What’s worth trading your life for?
Nineteen point six cents. Let’s round that to 20 cents.
There’s a trend, especially among folks my age to look with disdain at frugality. In an attempt, it seems, to buck the idea of being consumed by greed, they spend frivolously as though it’s a virtue.
So what does 20 cents have to do with that?
Next time you have 20 cents, take a minute to hold it and look at it. Aside from pioneering the final frontier that is the underbelly of our car seats, two dimes by themselves hold little value. I can’t think of a single thing you could buy for 20 cents. Even if you were to negotiate at a flea market or garage sale, you’d usually try to knock down a Beanie Baby (it’ll be worth hundreds one day!) from 50 cents to 25 cents. Two dimes buy nothing — well, at least for us coin layman.
Twenty cents in the hands of an employee of the Federal Reserve could buy something of great value with those 20 cents — $100.
Why is this dichotomy worth pondering? Because it’s the easiest path toward grasping what money is — a mere physical representation of time.
Your employer doesn’t give you money, they give you a cheap piece of paper with a dead president on it that represents a portion of your life you’ve dedicated to their service.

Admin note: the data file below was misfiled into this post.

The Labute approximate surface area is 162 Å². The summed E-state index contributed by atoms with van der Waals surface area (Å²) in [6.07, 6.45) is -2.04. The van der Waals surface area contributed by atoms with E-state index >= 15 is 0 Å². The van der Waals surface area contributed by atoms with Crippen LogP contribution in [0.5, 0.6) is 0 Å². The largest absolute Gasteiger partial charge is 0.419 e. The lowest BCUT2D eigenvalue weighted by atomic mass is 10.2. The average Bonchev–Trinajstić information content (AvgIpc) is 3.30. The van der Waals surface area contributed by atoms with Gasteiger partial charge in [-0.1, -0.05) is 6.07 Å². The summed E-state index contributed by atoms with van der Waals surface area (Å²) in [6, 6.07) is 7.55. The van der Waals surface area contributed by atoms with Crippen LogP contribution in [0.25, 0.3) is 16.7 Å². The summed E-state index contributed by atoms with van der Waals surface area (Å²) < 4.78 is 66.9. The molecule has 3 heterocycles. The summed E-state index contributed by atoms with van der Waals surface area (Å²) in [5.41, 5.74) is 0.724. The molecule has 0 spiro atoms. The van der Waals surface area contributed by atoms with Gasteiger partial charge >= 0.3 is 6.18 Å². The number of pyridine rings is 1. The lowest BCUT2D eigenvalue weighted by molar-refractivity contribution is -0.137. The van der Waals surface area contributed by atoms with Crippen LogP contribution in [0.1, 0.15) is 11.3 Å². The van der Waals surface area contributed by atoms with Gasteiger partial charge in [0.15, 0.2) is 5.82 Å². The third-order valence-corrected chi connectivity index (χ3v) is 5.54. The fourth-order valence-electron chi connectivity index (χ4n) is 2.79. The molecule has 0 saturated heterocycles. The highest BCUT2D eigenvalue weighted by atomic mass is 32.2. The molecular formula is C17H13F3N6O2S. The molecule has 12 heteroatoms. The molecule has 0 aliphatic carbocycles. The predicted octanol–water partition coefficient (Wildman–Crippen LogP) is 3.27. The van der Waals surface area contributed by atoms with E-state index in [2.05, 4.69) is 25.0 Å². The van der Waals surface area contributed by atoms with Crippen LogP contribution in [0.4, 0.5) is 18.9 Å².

And thanks to direct deposit and various forms of plastic we might carry around, we usually never even see the Time we earned. We’ve already established how cheap the actual bills are. That’s not what we’re spending. It’s a portion of our life — a portion we will never get back.
This is by no means a condemnation of anyone’s spending habits. Trade hours of your most finite resource exactly how you want. I use my expendable income eating at new restaurants, traveling, and golfing. Chasing a little white ball around for four hours on a Saturday probably seems ridiculous to a Marvel action figure collector who enjoys picking up each of his still-boxed toys and admiring them. Likewise, I find the act of collecting action figures very odd and I can’t imagine deriving any joy from it. But more power to him. He can spend his money exactly how he wants (and probably has a lot to spend since he’s likely single).
It’s not the item or amount that bothers me, it’s one’s mindset at the moment of purchase. If our collector friend was being mindlessly guided to buy his next toy via not-so-subtle Instagram ads and put very little thought into how he acquired the funds in which to purchase a vintage model of The Phone Ranger… that’s a big issue.
The federal minimum wage is $7.25. The new iPhone 12 Pro is around $1,000. Is the new iPhone worth 138 hours of your life? There’s no right answer. The only right thing to do is ask yourself that questions each time you spend money.
Realize that you are a unique individual and can offer tremendous value when you apply yourself. Give your time the respect it deserves by being a conscious thinker and spender. When you buy something, ask yourself a simple question:
“Is this worth trading my life for?”